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She will eventually need a nursing home because she will require more care than you can provide, when you reach that point is a very personal decision based on your specific needs and beliefs. There are those who will wonder why you ever considered having her live with you in the first place and at the opposite end of the spectrum those who would sacrifice their health, wealth and sanity trying to keep someone out of a nursing home - most of us on aging care fall somewhere in between. I think you need to sit down and rationally plan for every possible eventuality (sundowning and combativeness, sleep disturbances, incontinence, help with ADLs, frailty, etc) and decide for yourself where your line in the sand is drawn.
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Spaulding18 Aug 15, 2018
Thank you. I appreciate your answer and I agree it is best to have a plan for everything.
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I wonder if you might feel better about the possibility of moving your grandmother into residential care once you have a much clearer picture of where that might be. Tackle it from the other end, if you like.

Since the safety pin/escape incident has been definitively chalked up to the u.t.i. and therefore isn't related to her mild dementia, you do have a little time in hand. So use it to do a thorough job of research, aiming to find a place that will meet your grandmother's long-term needs and allow you to maintain a close, supportive relationship with her.

At the moment, assuming that your grandmother is generally competent, you will need her agreement to move her into care. But for one thing that won't always be true, and for another, more important thing, her chances of enjoying a good quality of life will be hugely improved if she's fully functioning when she arrives.

What I'm getting at is that this decision is not only about your capabilities or even your children's environment. It can be an active, positive choice to provide your grandmother with the right setting for her individual needs - which would not be the standard family home with untrained caregivers and small children underfoot.

Drop the guilt, and focus instead on what is really best for her. Best of luck, let us know how you're getting on.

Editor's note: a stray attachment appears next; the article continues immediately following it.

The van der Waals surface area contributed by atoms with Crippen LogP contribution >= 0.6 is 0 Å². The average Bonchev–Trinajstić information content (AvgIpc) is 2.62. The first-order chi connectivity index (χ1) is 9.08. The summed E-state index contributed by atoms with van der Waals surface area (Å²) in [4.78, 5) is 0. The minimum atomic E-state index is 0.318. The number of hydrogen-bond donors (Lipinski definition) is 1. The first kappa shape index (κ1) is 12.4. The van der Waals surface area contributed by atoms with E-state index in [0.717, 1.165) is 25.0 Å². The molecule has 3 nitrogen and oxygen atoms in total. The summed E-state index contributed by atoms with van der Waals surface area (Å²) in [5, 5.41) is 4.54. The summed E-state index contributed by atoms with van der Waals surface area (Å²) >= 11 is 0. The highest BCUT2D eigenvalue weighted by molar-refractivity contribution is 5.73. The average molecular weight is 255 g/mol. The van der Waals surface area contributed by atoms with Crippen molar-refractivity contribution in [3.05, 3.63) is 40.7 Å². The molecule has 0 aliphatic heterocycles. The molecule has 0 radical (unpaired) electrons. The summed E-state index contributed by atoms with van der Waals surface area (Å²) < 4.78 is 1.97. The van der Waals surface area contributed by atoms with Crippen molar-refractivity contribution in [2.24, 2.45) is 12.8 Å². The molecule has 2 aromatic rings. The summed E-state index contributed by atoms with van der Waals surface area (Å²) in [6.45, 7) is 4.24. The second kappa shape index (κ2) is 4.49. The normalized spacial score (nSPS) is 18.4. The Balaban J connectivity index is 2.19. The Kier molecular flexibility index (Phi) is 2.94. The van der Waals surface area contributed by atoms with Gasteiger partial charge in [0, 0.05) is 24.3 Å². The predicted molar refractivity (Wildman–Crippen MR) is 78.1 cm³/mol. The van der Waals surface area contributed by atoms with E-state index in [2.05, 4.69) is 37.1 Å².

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I wanted to add one more consideration. My 88-year-old mom is in AL because of mid-state dementia, and after the trauma of moving her into the facility, in about two weeks, she was loving all the companionship of friends about her age. She met and made good friends with another woman, and they spend the days doing the many activities (movies, concerts, games, art) together at the AL facility. And the CNAs at the AL could not be more caring and loving. If you find an active, good place, it can be not a place to "dump" her but a new "apartment" of her own. My mom has never been happier. Family visits can be fun, and you can take grandma out for a special lunch or dinner. AL can be the positive outcome you want for everyone.
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Reply to SharoninUtah
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When an elderly person gets a UTI, it is very common for them to have hallucinations and delusions. It sounds like this was the case with your grandmother over the weekend. It is very likely that the behavior you witnessed this weekend was due to her UTI -- not her dementia. If that is the case, you should see the "craziness" disappear as the UTI clears up with treatment.

If she is still able to bathe, feed, and toilet herself, she is very high functioning on the dementia scale and it is much too early to put her into a nursing home.

My grandmother did not have dementia, but she would act absolutely crazy if she had a UTI.. On the other hand, my mother had a brain illness that caused rapidly progressive dementia, and she needed care the last 3 1/2 months of her life as she became unable to perform any "activities of daily living" for herself (bathing, feeding, dressing, toileting, etc.) Don't be too quick to admit your grandmother to care just because she has a dementia diagnosis, especially if there is some other condition present that can cause the symptoms you mentioned and is easily treated with antibiotics.
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Spaulding18 Aug 15, 2018
The next day my grandma was so bent out of shape about how she acted. She was back to her pre-UTI self. She was caring and kind. She didn't come out of her room the whole day because she was so embarrassed. I had to repeatedly tell her that we all have good days and bad days and that we love her no matter what.